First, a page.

The aqua farming in Bantayan Island has now stabilized after being completely demolished by typhoon Yolanda (Haiyan) in 2013.
Without mincing words, Diosdado Legaspino said, “Nakabangon nami ron… normal na jud ang tanan (We have recovered, the situation is now normal).”
Legaspino, president, Sulangan, Suba, Sungko Seaweed Association, municipality of Bantayan, is one of the recipients of the rehab inputs distributed by the Cebu Provincial Government in mid 2015. The association has 235 members.
The inputs distributed include grouper (Lapu-lapu) and bangus cages, nets, hook and line, seaweeds, among others.
The province served as the implementing agency of the project. The amount of the rehabilitation was based on the damaged wrought by Yolanda, which is pegged at P33 million, according to BFAR. BFAR downloaded P33 million to the Capitol to implement the agency’s rehabilitation plan.
In Bantayan, there were nine (9) recipients of grouper cages. The beneficiaries were members of a fishermen’s association or the associations themselves. There were three (3) recipients in the municipality of Santa Fe and one (1) in Madridejos.
All the recipients of the fish cages have been into aquaculture prior to the Yolanda devastation.
Legaspino said all his 16 fish cages were destroyed by typhoon Yolanda. Including motor boats and other investments, he estimated his total losses at P7 million.
The high-density polyethylene (HDPE) grouper cages were installed in the waters in Bantayan in the middle of last year. Legaspino has already harvested 4,000 pieces of grouper fish from the two (2) the rehab cages. He said the harvest is bought for P1 million.
Groupers are designed to be harvested in eight to 10 months when their weight reaches at least 500 grams.
Another fisher folk Bernardo Cañete in Mambakayaw Islet of Bantayan, also stated that Yolanda wasted all his capital including pump boats that was also worth millions of pesos.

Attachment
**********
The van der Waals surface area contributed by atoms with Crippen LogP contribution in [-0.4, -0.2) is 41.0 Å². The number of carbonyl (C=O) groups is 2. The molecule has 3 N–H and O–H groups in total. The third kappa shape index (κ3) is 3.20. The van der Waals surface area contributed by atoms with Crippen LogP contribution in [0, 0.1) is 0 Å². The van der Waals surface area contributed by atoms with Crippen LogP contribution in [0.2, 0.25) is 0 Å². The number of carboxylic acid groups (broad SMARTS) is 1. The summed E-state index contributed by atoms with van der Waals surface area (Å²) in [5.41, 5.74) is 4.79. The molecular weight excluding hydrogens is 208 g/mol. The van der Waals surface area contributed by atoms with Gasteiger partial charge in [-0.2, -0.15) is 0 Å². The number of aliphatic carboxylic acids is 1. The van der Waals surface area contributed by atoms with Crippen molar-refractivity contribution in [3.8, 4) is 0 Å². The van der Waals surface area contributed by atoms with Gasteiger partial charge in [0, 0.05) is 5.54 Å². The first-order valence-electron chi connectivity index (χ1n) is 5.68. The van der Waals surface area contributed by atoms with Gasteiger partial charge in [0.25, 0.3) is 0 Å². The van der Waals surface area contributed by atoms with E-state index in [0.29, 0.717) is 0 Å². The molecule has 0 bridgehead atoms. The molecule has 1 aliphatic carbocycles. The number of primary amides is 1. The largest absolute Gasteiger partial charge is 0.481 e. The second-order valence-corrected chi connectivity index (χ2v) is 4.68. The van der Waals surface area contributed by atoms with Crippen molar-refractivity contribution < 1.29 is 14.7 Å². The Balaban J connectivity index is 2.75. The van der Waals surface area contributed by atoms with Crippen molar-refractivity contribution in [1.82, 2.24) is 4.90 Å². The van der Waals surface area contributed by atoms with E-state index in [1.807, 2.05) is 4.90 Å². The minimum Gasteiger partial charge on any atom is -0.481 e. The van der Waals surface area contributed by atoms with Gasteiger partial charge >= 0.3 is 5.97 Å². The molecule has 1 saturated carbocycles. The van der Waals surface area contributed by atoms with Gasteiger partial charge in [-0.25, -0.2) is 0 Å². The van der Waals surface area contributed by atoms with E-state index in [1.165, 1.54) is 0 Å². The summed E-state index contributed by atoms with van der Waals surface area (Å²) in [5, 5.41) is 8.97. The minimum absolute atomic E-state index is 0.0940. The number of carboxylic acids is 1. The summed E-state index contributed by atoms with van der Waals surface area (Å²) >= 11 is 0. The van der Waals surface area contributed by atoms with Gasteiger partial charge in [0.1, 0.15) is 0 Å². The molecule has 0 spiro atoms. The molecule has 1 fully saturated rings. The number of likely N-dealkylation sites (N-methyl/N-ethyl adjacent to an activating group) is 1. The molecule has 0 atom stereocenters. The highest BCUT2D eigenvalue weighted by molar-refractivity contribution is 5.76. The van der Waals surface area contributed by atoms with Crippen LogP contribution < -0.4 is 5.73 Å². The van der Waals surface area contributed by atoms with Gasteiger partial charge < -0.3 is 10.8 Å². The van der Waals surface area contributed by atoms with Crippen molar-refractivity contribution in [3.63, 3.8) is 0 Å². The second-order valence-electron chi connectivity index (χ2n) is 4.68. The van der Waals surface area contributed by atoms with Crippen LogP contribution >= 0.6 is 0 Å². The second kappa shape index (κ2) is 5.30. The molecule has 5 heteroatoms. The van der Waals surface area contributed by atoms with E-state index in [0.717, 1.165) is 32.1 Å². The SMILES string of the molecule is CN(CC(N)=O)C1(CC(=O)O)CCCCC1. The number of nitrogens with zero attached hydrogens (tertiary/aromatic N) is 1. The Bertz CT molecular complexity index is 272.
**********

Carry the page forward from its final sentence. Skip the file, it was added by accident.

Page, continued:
Cañete is a member of the Lipayran Fishermen’s Association. The fish cage, which he received in behalf of the association, now has 1,770 live groupers from 3,000 fingerlings. He said the mortality is quite high but he thanked anyway that many survived.
He said when he received the cage from BFAR, he also invested and installed his own fixed grouper cage.
Aside from the recovery of fish farming in the town, Legaspino also stated that seaweed farming in his area has also picked up.
However, the seaweed farms in Doong Island (also in Bantayan) were affected by El Niño. The island, which has 2,318 population, according to the 2010 census, relied on seaweed farming as their main livelihood.
Roger Forrosuelo, president, Doong Seaweed Planters’ Association, said they cannot fully claim they have recovered from the typhoon. He said the rise in sea surface temperature caused by El Niño brought ice-ice disease to their seaweeds.
He also added that the most of them were still paying their capital loaned to their buyers. He said the purchase price of dried seaweed drastically dropped from around P60 to P20-P27 per kilo.
“Dako jud ug kalahian kung nay tabang sa gobyerno kay dili nami kapangutang sa among buyer. Kalabanan namo diri naay utang… ang uban moabot ug P300,000 (Help from the government would make a difference so that we will no longer borrow capital from our buyers. Most of us have debts… some reach P300,000),” he said.